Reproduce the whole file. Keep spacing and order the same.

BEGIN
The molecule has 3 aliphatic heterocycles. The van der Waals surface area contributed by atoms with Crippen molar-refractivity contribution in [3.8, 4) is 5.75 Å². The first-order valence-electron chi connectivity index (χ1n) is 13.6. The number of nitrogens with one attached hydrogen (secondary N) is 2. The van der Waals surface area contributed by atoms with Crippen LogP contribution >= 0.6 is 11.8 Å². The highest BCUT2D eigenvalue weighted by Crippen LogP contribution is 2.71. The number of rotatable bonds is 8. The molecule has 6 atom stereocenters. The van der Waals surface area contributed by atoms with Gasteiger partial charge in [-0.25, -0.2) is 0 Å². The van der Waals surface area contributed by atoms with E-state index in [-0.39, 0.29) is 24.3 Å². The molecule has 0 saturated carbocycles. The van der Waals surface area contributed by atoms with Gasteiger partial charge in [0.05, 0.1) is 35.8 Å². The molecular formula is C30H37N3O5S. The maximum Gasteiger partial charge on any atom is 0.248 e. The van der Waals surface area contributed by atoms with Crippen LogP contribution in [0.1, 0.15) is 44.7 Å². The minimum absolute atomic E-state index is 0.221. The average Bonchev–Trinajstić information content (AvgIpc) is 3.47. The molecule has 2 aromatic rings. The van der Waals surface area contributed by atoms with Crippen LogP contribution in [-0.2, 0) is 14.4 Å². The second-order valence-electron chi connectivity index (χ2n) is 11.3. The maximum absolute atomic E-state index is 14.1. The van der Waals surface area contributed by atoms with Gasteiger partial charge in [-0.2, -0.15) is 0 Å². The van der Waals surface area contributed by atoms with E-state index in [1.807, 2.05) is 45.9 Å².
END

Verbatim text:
The molecule has 3 aliphatic heterocycles. The van der Waals surface area contributed by atoms with Crippen molar-refractivity contribution in [3.8, 4) is 5.75 Å². The first-order valence-electron chi connectivity index (χ1n) is 13.6. The number of nitrogens with one attached hydrogen (secondary N) is 2. The van der Waals surface area contributed by atoms with Crippen LogP contribution >= 0.6 is 11.8 Å². The highest BCUT2D eigenvalue weighted by Crippen LogP contribution is 2.71. The number of rotatable bonds is 8. The molecule has 6 atom stereocenters. The van der Waals surface area contributed by atoms with Gasteiger partial charge in [-0.25, -0.2) is 0 Å². The van der Waals surface area contributed by atoms with E-state index in [-0.39, 0.29) is 24.3 Å². The molecule has 0 saturated carbocycles. The van der Waals surface area contributed by atoms with Gasteiger partial charge in [0.05, 0.1) is 35.8 Å². The molecular formula is C30H37N3O5S. The maximum Gasteiger partial charge on any atom is 0.248 e. The van der Waals surface area contributed by atoms with Crippen LogP contribution in [0.1, 0.15) is 44.7 Å². The minimum absolute atomic E-state index is 0.221. The average Bonchev–Trinajstić information content (AvgIpc) is 3.47. The molecule has 2 aromatic rings. The van der Waals surface area contributed by atoms with Crippen LogP contribution in [-0.2, 0) is 14.4 Å². The second-order valence-electron chi connectivity index (χ2n) is 11.3. The maximum absolute atomic E-state index is 14.1. The van der Waals surface area contributed by atoms with Gasteiger partial charge in [-0.2, -0.15) is 0 Å². The van der Waals surface area contributed by atoms with E-state index in [1.807, 2.05) is 45.9 Å².